The press conference will begin momentarily, so that the nation's newspapers will have plenty of time to lead with the blockbuster in tomorrow's sports sections. Neal Huntington, the Pirates general manager, will wear a sports jacket. A gold tie, too. His hair will be combed. Teeth brushed. Everyone in attendance will be offered a choice of water or Coca-Cola. Glasses will be provided. Chairs as well. Wood ones, not plastic.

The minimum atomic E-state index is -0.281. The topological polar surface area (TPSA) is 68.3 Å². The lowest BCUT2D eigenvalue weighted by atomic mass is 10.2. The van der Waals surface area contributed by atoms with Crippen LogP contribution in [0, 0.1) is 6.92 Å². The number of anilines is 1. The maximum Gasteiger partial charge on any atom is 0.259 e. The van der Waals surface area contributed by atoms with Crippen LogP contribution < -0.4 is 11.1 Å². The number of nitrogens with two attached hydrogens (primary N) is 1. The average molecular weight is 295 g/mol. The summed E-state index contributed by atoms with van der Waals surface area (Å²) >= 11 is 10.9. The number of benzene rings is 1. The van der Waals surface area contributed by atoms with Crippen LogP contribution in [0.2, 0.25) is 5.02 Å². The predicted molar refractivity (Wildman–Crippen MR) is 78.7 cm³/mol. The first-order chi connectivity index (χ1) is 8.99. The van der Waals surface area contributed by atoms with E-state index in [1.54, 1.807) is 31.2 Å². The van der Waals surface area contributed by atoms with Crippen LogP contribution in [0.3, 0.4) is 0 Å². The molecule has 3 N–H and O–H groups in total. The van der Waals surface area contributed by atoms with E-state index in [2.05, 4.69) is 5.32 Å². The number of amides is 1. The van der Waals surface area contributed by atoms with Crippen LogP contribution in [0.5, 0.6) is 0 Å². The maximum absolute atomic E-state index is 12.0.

CARY, N.C. -- If it's hard to know what winning in baseball sounds like no matter where you are, then it is nearly impossible in Pittsburgh, where the Pirates have just clinched their 17th consecutive losing season, a record for American professional team sports. Yet if one listened hard enough then perhaps the faint echoes of success that will finally reverse the fortunes of this floundering franchise could be heard this summer, from Lynchburg, Va., to Altoona, Pa., and most recently from Cary, N.C., to Regensburg, Germany. It is a noise both familiar and unique, one of bat hitting ball, only this time not so much with a crack as an explosion. The man producing this symphony of sound is barely even a man at all. He's a 22-year-old minor league third baseman with the hopes of an entire franchise riding on his broad shoulders and the bat in his hands.